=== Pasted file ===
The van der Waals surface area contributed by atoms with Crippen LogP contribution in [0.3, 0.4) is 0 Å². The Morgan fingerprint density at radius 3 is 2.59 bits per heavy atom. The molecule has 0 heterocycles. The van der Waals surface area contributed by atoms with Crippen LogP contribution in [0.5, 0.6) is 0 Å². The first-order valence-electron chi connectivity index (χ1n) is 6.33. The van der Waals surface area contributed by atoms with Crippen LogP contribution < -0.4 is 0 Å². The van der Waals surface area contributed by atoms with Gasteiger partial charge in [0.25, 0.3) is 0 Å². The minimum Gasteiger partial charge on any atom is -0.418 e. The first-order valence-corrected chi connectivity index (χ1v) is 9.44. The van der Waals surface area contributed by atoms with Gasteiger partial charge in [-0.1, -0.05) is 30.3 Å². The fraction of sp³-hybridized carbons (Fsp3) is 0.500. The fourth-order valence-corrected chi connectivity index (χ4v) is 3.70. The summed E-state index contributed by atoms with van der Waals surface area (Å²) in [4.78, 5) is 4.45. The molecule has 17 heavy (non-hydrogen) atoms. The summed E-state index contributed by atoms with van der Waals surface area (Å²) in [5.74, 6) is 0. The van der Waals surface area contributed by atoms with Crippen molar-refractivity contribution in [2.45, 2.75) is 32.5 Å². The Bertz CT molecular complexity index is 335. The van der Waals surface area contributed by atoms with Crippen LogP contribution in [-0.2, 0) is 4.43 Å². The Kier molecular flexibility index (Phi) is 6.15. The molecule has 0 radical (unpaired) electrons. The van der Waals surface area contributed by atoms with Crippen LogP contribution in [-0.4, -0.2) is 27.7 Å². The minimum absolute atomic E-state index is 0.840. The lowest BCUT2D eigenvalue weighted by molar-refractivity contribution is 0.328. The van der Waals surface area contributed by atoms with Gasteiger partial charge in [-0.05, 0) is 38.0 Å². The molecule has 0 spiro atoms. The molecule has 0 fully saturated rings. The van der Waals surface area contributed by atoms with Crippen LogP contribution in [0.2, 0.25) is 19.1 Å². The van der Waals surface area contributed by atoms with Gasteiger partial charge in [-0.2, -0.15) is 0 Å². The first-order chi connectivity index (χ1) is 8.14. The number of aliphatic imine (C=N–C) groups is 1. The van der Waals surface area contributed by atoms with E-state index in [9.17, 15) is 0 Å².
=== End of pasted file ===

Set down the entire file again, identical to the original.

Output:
The van der Waals surface area contributed by atoms with Crippen LogP contribution in [0.3, 0.4) is 0 Å². The Morgan fingerprint density at radius 3 is 2.59 bits per heavy atom. The molecule has 0 heterocycles. The van der Waals surface area contributed by atoms with Crippen LogP contribution in [0.5, 0.6) is 0 Å². The first-order valence-electron chi connectivity index (χ1n) is 6.33. The van der Waals surface area contributed by atoms with Crippen LogP contribution < -0.4 is 0 Å². The van der Waals surface area contributed by atoms with Gasteiger partial charge in [0.25, 0.3) is 0 Å². The minimum Gasteiger partial charge on any atom is -0.418 e. The first-order valence-corrected chi connectivity index (χ1v) is 9.44. The van der Waals surface area contributed by atoms with Gasteiger partial charge in [-0.1, -0.05) is 30.3 Å². The fraction of sp³-hybridized carbons (Fsp3) is 0.500. The fourth-order valence-corrected chi connectivity index (χ4v) is 3.70. The summed E-state index contributed by atoms with van der Waals surface area (Å²) in [4.78, 5) is 4.45. The molecule has 17 heavy (non-hydrogen) atoms. The summed E-state index contributed by atoms with van der Waals surface area (Å²) in [5.74, 6) is 0. The van der Waals surface area contributed by atoms with Crippen molar-refractivity contribution in [2.45, 2.75) is 32.5 Å². The Bertz CT molecular complexity index is 335. The van der Waals surface area contributed by atoms with Crippen LogP contribution in [-0.2, 0) is 4.43 Å². The Kier molecular flexibility index (Phi) is 6.15. The molecule has 0 radical (unpaired) electrons. The van der Waals surface area contributed by atoms with Crippen LogP contribution in [-0.4, -0.2) is 27.7 Å². The minimum absolute atomic E-state index is 0.840. The lowest BCUT2D eigenvalue weighted by molar-refractivity contribution is 0.328. The van der Waals surface area contributed by atoms with Gasteiger partial charge in [-0.05, 0) is 38.0 Å². The molecule has 0 spiro atoms. The molecule has 0 fully saturated rings. The van der Waals surface area contributed by atoms with Crippen LogP contribution in [0.2, 0.25) is 19.1 Å². The van der Waals surface area contributed by atoms with Gasteiger partial charge in [-0.2, -0.15) is 0 Å². The first-order chi connectivity index (χ1) is 8.14. The number of aliphatic imine (C=N–C) groups is 1. The van der Waals surface area contributed by atoms with E-state index in [9.17, 15) is 0 Å².